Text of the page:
True rogues are more common in fiction than in life. That’s because a rogue has to be charming, persuasive, duplicitous, imaginative and opportunistic all at the same time. It’s easier to invent such a person than to be one. Aaron Burr managed it, and David O. Stewart’s “American Emperor” explains how.
Merely a talented lawyer and ambitious politician up to the age of 48, Burr had to change course after he killed Alexander Hamilton on the dueling grounds of Weehawken, N.J., in July 1804. Duels had taken on a distinctive cast in the new nation, where three-quarters of them were inspired by politics. There was even a congressional dueling spot in Bladensburg, Md. With politics no longer the preserve of the elite, partisan insults went public, inciting challenges such as Burr’s to Hamilton.
New York and New Jersey indicted Burr for murder, halting his law practice there. He was in his last year as vice president, and his political career was running out of steam. Put on the Republican ticket with Thomas Jefferson in 1800 because he could deliver New York, Burr had lost all credit with his Republican colleagues after conniving with Federalists when a tied vote in the Electoral College shifted the choice of the president to the House of Representatives, where Jefferson was the victor.
Burr’s roguish qualities manifested themselves when his term ended. He decided to go west and see if he could detach the frontier states of Kentucky, Tennessee and Ohio from the union, or exploit the discontent of New Orleans creoles newly incorporated into the United States by the Louisiana Purchase, or perhaps raise an army and wage war on Spain. As these possibilities suggest, the United States was anything but settled 25 years after independence. Stewart does a fine job of conveying the restlessness, resentment and unmoored fancies that prevailed among the men who had gone west to make their fortune while France, England and Spain continued to jockey for position in the New World.
“American Emperor” delivers a colorful narrative of the schemes that carried Burr from one reckless venture to the next. Of inestimable value in following his frenzied recruitment of allies are Stewart’s thumbnail sketches of “Leading Characters” at the front of the book.
Stewart gets his title from Burr’s plan to invade Mexico and set himself up as its liberator. Jefferson’s insistence on pursuing peace with Spain pushed Burr to turn to England and then France for backing. The former vice president could still meet with important people, eventually getting an interview with Napoleon in Paris.
As Burr pursued his bellicose projects, he was both secretive and indiscreet. You get the impression that just talking about his grandiose designs gave him pleasure. After a tour of the frontier, he teamed up with an Irish immigrant, Harman Blennerhassett, who offered funds and his island in the middle of the Ohio River as a site for collecting food, weapons and volunteers for a future assault on Spanish-controlled Mexico.
Stewart’s month-by-month chronicle of Burr’s machinations shows how cautious Jefferson could be. Only when the whisper of rumor had become a noisy chorus did the president issue a proclamation warning of the possibility of a conspiracy against the United States. Burr’s support then melted away.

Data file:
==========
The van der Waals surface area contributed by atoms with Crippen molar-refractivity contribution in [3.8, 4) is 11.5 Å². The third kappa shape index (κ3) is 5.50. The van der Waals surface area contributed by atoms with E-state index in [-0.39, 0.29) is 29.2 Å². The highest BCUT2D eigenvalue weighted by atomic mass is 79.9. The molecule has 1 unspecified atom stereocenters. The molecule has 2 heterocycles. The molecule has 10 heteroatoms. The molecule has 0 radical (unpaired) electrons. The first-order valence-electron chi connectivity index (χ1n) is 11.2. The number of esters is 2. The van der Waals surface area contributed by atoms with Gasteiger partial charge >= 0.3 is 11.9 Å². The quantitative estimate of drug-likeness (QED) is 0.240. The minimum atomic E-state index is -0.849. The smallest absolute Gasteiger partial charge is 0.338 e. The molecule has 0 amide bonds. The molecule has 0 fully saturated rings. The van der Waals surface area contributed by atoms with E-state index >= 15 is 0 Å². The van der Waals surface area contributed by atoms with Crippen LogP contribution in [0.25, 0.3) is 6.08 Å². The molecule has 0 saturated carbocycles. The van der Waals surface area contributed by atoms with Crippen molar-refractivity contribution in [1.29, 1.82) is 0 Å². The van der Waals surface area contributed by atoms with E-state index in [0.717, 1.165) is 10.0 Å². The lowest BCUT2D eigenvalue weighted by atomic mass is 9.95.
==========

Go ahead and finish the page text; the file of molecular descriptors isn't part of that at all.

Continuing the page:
Finally fully aroused by Burr’s perfidy, Jefferson had him charged with treason. Because Blennerhassett’s island was in Virginia, the trial took place in Richmond in August 1807, with Chief Justice John Marshall presiding. Burr’s team of lawyers included two former attorneys general of the United States. The prosecution included the lieutenant governor of Virginia and a future U.S. attorney general.
Stewart had an embarrassment of riches to draw upon for details about Burr’s trial, because the event was a match of legal titans, a cause celebre, a test of the new Constitution and a public circus. Almost all the attending luminaries left records, as did scores of court-watchers, such as the writer Washington Irving.
Even in this star-studded cast, Burr stood out as the most astute and adroit lawyer. Of course, he was fighting for his life. The enduring achievement belongs to Marshall, who drew so strict a definition of the proof necessary for levying war on the government that treason could not become a partisan weapon. By nipping the conspiracy in the bud, Jefferson had made it difficult to get the treason conviction he longed for.
“American Emperor” provides a full account of the trial, which led to Burr’s acquittal. Then, drawing on evidence not available to the jury, such as reports buried in French and English archives, Stewart makes a convincing case for Burr’s guilt. He calls Burr “a rival to Benedict Arnold for the title of most despised American.” Had Burr been convicted of treason, he might have earned that dubious distinction. As it is, today his bust is in the chamber of the U.S. Senate, where he served for a decade. One can imagine that, had Burr been condemned, “Aaron” would have been all but eliminated as a name for American boys, as Benedict Arnold’s treachery did for his first name.
Burr eventually got back his license to practice law, dazzling spectators with his courtroom performances well into his 70s. A rogue, yes, but also a remarkably resilient human being.
Aaron Burr’s Challenge to Jefferson’s America
By David O. Stewart
Simon and Schuster. 410 pp. $30